State’s in China’s position – especially the position we expect China to be in by mid-century and beyond – often face the temptation to simplify their lives and suppress opposition to their preferred course of action, simply because that option exists for them. States in China’s position have also typically developed a national hubris that, in polite circles, is called a sense of exceptionalism. Moreover, in China’s case, much of the historical record would suggest that China has been a serial offender in allowing its sense of superiority to become such an alienating force that it has been a key to explaining the extravagant cycles that have characterised its fortunes as a state. China’s neighbours, now including Australia, may again find its sense of exceptionalism difficult to bear. As was the case in the past, the governance of China at the present time is relatively free of what experts call internal checks and balances on the power and ambition of the state. This can make engagement with China singularly challenging and even hazardous. It also has ramifications that extend to the international arena. The relative absence of checks and balances within China means that other states are more likely to be attracted to forming precautionary external coalitions which, in turn, will colour China’s security perceptions. All things considered, too much China looks more like a distinct possibility than a remote contingency.
Chinese Exceptionalism
China’s particular version of exceptionalism is based on a spectacular and turbulent history of imperial rule that reaches back some 2500 years. Emperors were divinely endorsed and granted absolute power. There were extended periods of glittering pre-eminence, especially under the Han, Tang, and Ming/Qing dynasties, when imperial expansion, trade, technology, culture and language flourished synergistically. The other pre-eminent states we are familiar with –America, the UK and so on –have all had one stint at the top. China is arguably the top seed for its fourth appearance. Today’s China has abandoned the imperial system but it remains an authoritarian one-party state. The constitution of the People’s Republic of China declares that the Communist Party of China is the only permissible custodian of political power. This is the source of a profound conundrum for the rest of the world in thinking about how to engage with China, as well as for China itself. An entity that is the only permissible government must project itself as the best imaginable government. Inevitably, this transitions into the belief that it is the best imaginable government. There is a strong echo of Confucianism here, that most enduring of Chinese political philosophers who is once again solidly in vogue. Confucius is identified with the thesis that acceptance of hierarchy and maximising one’s contribution within the hierarchy was the key to a society functioning harmoniously and achieving its full potential. The hierarchy culminated in an all-powerful leader. Confucius had a lot to say about the qualities the leader needed to exhibit to allow the entire system to function smoothly and effectively but he did not question the need for such a leader. Importantly in the present context, Confucianism supports the CCP’s contention that a hierarchical structure with an all-powerful and self-disciplining head can deliver the best imaginable governance. This is probably the basic point of divergence with the political philosophy that animates the Western world. For democracies, the starting point is that governments are necessary but they are also dangerously powerful and need to have a sufficiency of checks and balances to preclude the emergence of an all-powerful leader, be it an individual or a group. Democracies attach more importance to ensuring that the people remain the ultimate source of political power (or, at least, to precluding dictatorship) and do not pretend that the governance that emanates from these contradictory impulses is likely to be ideal. It is simply preferred to the risk of a single individual or group becoming powerful enough to impose their views on everyone else. The instruments employed to accomplish the objective of a sufficiency of governance, albeit untidy and inefficient, while retaining basic individual freedoms include: a separation of powers, especially an independent judiciary, not least to ensure that all the key players –the executive, parliament, media and the public have both equal access and equal exposure to the law; a parliament with powers to make it a compulsory partner for the executive in devising and implementing policies; a free press, to make it as difficult as possible to keep anything secret; and, of course, the ultimate sanction of periodic elections to cleanse, refresh and re-legitimise the political elite.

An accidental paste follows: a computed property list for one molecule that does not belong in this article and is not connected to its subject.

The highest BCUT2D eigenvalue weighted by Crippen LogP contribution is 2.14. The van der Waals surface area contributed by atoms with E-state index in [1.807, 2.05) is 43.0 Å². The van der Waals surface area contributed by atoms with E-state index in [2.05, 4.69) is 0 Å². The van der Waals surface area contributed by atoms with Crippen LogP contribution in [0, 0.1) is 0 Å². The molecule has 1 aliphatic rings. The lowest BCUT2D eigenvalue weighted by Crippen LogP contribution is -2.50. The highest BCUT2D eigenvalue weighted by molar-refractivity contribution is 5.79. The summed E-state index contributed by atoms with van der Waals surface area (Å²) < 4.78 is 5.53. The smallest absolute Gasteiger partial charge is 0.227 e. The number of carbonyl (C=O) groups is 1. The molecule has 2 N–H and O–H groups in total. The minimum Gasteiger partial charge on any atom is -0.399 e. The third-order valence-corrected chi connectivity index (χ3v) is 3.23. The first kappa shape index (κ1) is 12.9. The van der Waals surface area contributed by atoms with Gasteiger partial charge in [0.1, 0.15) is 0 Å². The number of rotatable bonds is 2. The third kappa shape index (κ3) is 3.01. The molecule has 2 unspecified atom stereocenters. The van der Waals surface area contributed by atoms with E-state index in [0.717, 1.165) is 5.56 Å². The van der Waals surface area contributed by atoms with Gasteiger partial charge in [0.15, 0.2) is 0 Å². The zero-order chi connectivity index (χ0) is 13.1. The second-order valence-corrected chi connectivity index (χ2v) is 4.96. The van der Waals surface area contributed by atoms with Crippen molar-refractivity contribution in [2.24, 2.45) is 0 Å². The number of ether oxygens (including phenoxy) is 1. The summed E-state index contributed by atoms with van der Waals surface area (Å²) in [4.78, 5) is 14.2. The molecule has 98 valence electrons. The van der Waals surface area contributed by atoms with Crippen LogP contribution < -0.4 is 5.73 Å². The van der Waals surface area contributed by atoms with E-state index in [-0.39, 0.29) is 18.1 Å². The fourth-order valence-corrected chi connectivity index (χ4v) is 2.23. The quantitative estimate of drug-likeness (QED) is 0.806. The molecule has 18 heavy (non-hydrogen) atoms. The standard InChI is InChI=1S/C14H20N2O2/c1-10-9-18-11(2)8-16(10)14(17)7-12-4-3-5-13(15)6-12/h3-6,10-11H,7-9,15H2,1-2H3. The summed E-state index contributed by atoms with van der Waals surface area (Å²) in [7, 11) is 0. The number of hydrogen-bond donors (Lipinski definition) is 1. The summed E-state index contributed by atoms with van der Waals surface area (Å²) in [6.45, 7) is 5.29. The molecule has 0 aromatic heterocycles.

[To begin to think, somewhat crudely and superficially, about what the absence of internal checks and balances really means, let’s take three recent examples of China’s experiences in the foreign policy arena:
Between mid-2014 and mid-2015, China implemented a carefully pre-planned program of constructing artificial islands in the South China Sea capable of supporting sea and air operat